A study published in 2007 found evidence that green tea could be used as a new treatment for skin disorders like psoriasis or dandruff.

The researchers used an animal model for different types of skin diseases, typically involving patches of red, dry, flaking skin resulting from inflammation and overproduction of skin cells.

The test animals treated with green tea experienced slowed growth of skin cells and the presence of a gene that regulates the life cycle of skin cells (12).

Could Reduce the Risk of Alzheimer’s Disease

A 2011 study tested the effect of a component of green tea, called colon available green tea extract (CAGTE), after it was digested, to examine how it inhibited a key protein in the development of Alzheimer’s disease (13).

This study adds to previous research suggesting green tea could help reduce the risk of Alzheimer’s disease.

In 2004, researchers examined the effects of green tea on levels of a substance essential to healthy memory and cognition, and two enzymes associated with Alzheimer’s disease.

In laboratory experiments, green tea prevented acetylcholine from breaking down, acetylcholine is a critical neurotransmitter linked with memory.

The tea also inhibited two enzymes called BuChE and beta-secretase. These are enzymes found in the protein deposits that form in the brains of Alzheimer’s patients. (14)


We included 150 mg of 4:1 concentrated Green Tea extract (equivalent to 600 mg) in our Next Level Superfoods multivitamin.

This is part of our Mental Energy, Clarity and Focus support matrix which also includes:


  1. Eng QY, Thanikachalam PV, Ramamurthy S. Molecular understanding of Epigallocatechin gallate (EGCG) in cardiovascular and metabolic diseases. J Ethnopharmacol. 2018 Jan 10;210:296-310. doi: 10.1016/j.jep.2017.08.035. Epub 2017 Aug 31 – Link
  2. Nehlig A, Daval JL, Debry G. Caffeine and the central nervous system: mechanisms of action, biochemical, metabolic and psychostimulant effects. Brain Res Brain Res Rev. 1992 May-Aug;17(2):139-70. – Link
  3. Fredholm, B. Bertil. Adenosine, Adenotors and the Actionsine Receps of Caffeine. Nordic Pharmacological Society. February 1995 – Link
  4. Kelly SP, Gomez-Ramirez M, Montesi JL, Foxe JJ. L-theanine and caffeine in combination affect human cognition as evidenced by oscillatory alpha-band activity and attention task performance. J Nutr. 2008 Aug;138(8):1572S-1577S. – Link
  5. Dodd FL, Kennedy DO, Riby LM, Haskell-Ramsay CF. A double-blind, placebo-controlled study evaluating the effects of caffeine and L-theanine both alone and in combination on cerebral blood flow, cognition and mood. Psychopharmacology (Berl). 2015 Jul;232(14):2563-76. Epub 2015 Mar 13. – Link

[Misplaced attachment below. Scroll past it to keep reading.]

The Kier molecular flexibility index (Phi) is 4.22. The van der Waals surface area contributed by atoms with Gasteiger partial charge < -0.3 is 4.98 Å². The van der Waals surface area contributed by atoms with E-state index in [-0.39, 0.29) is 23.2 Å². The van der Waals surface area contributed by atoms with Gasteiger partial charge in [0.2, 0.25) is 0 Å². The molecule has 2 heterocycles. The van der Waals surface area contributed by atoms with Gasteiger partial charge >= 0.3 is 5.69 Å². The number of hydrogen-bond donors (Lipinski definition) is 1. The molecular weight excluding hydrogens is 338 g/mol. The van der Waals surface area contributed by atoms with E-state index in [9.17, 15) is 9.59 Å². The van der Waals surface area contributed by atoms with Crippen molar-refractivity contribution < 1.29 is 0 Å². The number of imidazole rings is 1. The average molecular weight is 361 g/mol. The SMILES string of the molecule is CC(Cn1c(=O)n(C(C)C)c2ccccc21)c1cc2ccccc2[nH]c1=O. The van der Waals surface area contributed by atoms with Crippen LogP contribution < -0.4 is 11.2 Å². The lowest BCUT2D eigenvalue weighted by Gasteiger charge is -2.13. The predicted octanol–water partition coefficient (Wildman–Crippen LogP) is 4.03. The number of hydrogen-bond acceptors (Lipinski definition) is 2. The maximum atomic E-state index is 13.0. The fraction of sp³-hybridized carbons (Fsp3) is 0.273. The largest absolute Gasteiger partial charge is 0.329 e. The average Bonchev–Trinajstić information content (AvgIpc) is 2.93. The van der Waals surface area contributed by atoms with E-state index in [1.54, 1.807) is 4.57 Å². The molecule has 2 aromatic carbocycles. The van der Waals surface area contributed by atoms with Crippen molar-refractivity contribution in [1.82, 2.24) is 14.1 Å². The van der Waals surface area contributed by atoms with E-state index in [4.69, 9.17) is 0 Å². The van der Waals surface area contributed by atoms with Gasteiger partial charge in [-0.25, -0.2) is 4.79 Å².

6. Hirofumi Tachibana, Kiyoshi Koga, Yoshinori Fujimura & Koji Yamada. A receptor for green teapolyphenol EGCG. 2004 Nature Publishing Group – Link
  7. Yuan JM. Cancer prevention by green tea: evidence from epidemiologic studies. Am J Clin Nutr. 2013;98(6 Suppl):1676S–1681S. doi:10.3945/ajcn.113.058271 – Link
  8. Katiyar SK. Green tea prevents non-melanoma skin cancer by enhancing DNA repair. Arch Biochem Biophys. 2011;508(2):152–158. doi:10.1016/ – Link
  9. Rutter K, Sell DR, Fraser N, et al. Green tea extract suppresses the age-related increase in collagen crosslinking and fluorescent products in C57BL/6 mice. Int J Vitam Nutr Res. 2003;73(6):453–460. doi:10.1024/0300-9831.73.6.453 – Link
  10. Rutter K, Sell DR, Fraser N, et al. Green tea extract suppresses the age-related increase in collagen crosslinking and fluorescent products in C57BL/6 mice. Int J Vitam Nutr Res. 2003;73(6):453–460. doi:10.1024/0300-9831.73.6.453 – Link
  11. Zheng XX, Xu YL, Li SH, Liu XX, Hui R, Huang XH. Green tea intake lowers fasting serum total and LDL cholesterol in adults: a meta-analysis of 14 randomized controlled trials. Am J Clin Nutr. 2011 Aug;94(2):601-10. doi: 10.3945/ajcn.110.010926. Epub 2011 Jun 29 – Link
  12. Hsu S, Dickinson D, Borke J, Walsh DS, Wood J, Qin H, Winger J, Pearl H, Schuster G, Bollag WB. Green tea polyphenol induces caspase 14 in epidermal keratinocytes via MAPK pathways and reduces psoriasiform lesions in the flaky skin mouse model. Exp Dermatol. 2007 Aug;16(8):678-84 – Link
  13. Okello EJ, McDougall GJ, Kumar S, Seal CJ. In vitro protective effects of colon-available extract of Camellia sinensis (tea) against hydrogen peroxide and beta-amyloid (Aβ((1-42))) induced cytotoxicity in differentiated PC12 cells. Phytomedicine. 2011 Jun 15;18(8-9):691-6. doi: 10.1016/j.phymed.2010.11.004. Epub 2010 Dec 22 – Link
  14. Okello EJ, Leylabi R, McDougall GJ. Inhibition of acetylcholinesterase by green and white tea and their simulated intestinal metabolites. Food Funct. 2012 Jun;3(6):651-61. doi: 10.1039/c2fo10174b – Link